Sieck said it’s hard to predict yields before harvest, but they will likely be significantly lower than previous years.
“A lot of the people I talk to say they don’t know what they have in the fields until they’re getting out there in harvest. Some people are getting good bushels, others aren’t getting even what they hoped they’d get.”
Sieck said the drought is the worst he’s seen since the 1980s, but drought-resistant hybrids and improved irrigation methods have helped prevent what could have been even worse for southwest Iowa farmers.
“The droughts we used to have we probably could have handled pretty well now, and in 10 years, we’ll probably be even better at handling them.”
But since there’s no immediate cure-all for this drought, many are anticipating wide-ranging problems. If drought conditions persist demand for food and fuel supplies will likely outpace supplies, which ultimately could translate to higher prices for consumers.
Energy policies imposed by the U.S. Environmental Protection Agency in 2005 require 7.5 billion gallons of renewable-fuel to be blended into gasoline by 2012 — much of which is expected to come from corn-based ethanol.
U.S. ethanol production has fallen 15 percent since the beginning of the year and federal lawmakers could temporarily relax those standards due to an expected scarce supply of corn.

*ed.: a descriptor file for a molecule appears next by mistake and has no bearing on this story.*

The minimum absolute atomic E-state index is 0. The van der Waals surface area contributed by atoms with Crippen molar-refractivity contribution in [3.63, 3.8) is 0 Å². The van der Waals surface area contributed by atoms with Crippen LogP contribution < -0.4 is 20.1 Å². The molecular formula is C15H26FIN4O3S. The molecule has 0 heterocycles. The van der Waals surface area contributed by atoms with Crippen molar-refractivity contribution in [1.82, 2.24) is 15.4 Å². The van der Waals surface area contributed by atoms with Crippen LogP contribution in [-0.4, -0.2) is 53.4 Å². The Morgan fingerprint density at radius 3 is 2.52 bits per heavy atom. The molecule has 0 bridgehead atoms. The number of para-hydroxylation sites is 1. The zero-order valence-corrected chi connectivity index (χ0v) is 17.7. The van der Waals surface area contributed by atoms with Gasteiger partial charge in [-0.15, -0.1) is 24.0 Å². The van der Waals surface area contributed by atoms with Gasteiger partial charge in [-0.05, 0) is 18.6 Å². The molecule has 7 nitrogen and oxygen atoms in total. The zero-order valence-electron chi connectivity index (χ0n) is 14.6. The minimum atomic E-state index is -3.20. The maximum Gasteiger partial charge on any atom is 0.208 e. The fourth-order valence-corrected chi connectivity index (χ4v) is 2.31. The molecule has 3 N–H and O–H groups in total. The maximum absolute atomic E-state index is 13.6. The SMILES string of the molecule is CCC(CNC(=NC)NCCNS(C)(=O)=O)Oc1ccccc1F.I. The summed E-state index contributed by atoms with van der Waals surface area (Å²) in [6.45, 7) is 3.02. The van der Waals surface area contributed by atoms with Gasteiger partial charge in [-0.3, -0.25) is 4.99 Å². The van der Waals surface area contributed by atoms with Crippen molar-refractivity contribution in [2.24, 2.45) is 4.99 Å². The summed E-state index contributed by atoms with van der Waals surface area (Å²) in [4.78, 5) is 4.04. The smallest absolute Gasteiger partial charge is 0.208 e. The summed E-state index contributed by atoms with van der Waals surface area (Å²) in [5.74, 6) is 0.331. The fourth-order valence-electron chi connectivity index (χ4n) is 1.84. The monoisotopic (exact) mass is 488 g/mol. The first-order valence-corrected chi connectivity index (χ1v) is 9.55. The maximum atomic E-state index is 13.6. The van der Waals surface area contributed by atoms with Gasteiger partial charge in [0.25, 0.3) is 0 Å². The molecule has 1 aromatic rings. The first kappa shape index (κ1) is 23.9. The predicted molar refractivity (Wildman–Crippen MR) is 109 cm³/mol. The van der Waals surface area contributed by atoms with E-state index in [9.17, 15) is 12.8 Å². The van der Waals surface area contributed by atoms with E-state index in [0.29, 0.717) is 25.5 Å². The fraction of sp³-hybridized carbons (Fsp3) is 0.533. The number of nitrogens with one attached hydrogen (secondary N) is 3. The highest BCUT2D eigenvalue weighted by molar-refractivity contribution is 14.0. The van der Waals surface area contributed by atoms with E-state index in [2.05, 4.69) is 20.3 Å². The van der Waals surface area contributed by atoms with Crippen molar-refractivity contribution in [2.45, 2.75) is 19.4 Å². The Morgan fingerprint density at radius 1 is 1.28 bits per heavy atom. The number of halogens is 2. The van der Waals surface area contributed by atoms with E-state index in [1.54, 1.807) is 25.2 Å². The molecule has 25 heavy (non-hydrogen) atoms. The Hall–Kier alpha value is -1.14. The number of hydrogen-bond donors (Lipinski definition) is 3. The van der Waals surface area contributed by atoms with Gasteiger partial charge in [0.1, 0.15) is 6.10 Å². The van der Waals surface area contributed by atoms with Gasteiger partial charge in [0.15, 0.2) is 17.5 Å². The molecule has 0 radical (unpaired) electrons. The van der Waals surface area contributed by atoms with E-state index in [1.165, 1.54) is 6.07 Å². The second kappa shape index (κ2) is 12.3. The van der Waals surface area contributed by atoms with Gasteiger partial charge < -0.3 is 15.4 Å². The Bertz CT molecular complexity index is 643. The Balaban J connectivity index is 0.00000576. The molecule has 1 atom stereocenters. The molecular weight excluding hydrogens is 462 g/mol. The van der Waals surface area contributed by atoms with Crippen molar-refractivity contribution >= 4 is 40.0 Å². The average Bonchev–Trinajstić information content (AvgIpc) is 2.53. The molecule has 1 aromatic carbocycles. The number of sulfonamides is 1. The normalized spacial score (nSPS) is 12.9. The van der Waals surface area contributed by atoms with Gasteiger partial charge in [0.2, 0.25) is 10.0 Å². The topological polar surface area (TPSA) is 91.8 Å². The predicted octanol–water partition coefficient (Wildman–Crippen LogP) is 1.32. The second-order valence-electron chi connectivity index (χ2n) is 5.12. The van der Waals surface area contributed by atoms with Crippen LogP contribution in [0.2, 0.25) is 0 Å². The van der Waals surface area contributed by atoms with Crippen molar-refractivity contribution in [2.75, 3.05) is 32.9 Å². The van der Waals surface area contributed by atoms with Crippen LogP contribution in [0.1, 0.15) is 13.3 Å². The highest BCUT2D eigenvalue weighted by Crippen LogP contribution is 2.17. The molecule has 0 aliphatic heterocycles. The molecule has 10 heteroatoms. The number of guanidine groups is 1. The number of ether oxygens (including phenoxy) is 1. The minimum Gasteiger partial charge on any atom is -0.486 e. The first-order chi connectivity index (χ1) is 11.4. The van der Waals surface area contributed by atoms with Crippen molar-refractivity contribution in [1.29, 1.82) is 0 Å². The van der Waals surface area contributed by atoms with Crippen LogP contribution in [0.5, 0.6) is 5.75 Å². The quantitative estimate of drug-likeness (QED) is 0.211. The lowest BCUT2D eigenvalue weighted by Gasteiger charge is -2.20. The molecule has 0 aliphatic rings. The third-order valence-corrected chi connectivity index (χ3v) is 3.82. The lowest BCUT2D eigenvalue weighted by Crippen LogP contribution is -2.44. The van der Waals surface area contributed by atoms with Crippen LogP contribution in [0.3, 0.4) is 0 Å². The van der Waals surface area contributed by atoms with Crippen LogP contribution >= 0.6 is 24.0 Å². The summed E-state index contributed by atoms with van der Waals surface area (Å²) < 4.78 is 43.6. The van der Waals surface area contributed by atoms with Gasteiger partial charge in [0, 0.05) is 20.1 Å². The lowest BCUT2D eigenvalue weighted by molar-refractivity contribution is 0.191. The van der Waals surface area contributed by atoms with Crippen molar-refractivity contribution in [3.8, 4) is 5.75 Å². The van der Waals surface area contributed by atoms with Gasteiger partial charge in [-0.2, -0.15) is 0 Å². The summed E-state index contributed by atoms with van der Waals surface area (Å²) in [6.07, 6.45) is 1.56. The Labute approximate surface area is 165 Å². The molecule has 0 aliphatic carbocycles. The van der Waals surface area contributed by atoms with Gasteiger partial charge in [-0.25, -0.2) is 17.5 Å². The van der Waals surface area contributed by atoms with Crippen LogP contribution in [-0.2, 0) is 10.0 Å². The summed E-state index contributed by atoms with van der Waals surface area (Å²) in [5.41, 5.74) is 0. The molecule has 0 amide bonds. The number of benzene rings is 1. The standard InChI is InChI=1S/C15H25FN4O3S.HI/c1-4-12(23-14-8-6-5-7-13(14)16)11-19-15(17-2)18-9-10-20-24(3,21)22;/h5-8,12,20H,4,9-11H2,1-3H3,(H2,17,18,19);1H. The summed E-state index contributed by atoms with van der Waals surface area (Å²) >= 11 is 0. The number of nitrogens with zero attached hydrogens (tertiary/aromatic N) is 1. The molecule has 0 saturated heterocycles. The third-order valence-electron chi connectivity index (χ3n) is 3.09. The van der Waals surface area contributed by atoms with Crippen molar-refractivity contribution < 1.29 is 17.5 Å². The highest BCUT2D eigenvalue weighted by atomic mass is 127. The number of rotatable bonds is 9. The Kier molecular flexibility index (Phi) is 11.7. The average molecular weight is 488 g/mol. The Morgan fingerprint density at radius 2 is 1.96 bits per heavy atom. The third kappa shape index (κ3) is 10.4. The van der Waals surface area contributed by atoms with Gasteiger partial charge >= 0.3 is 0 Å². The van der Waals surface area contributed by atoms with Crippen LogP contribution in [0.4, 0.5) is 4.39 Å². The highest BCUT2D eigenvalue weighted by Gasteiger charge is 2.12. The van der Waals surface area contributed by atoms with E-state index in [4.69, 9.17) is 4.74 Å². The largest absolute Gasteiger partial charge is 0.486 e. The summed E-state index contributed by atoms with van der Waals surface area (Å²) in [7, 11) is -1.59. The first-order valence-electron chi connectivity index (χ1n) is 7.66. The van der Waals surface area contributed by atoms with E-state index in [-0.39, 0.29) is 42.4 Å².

But the Renewable Fuels Association, a national trade association for the U.S. ethanol industry, which advocates for the increased use of fuel ethanol, says that’s not necessary to meet EPA standards.
“As the crop is not yet in the bin, we do not know the final harvest. Nor do we yet know how farmers around the world will respond or how American farmers will react next spring,” said RFA Chairman Chuck Woodside.
The government will demand 10.8 billion bushels of corn to meet its ethanol-production quota and Woodside said it’s premature for lawmakers to abandon those plans. Grain rationing could help the government meet ethanol-production standards, Woodside said, while curbing higher gas prices for consumers.
Short-term rationing won’t be enough to meet long-term projections for energy and food needs, though.
Experts predict the world must double its food production by 2050 to meet growing demands.
Since 2006, the Iowa-based National Farmer’s Association has been trumpeting the need to conserve the nation’s corn supplies — something that seemed much easier to do during the past half-century’s more favorable growing conditions.?
“Living hand-to-mouth and not storing grain is the reverse of what plain commons sense tells us,” said Gene Paul, ag policy analyst with the organization. “It’s time to put common sense over ideology.”
The drought could lead to food shortages for millions of people worldwide, according to some estimates, and Paul said lawmakers could isolate U.S. corn supplies as a last resort, which could triple world grain prices.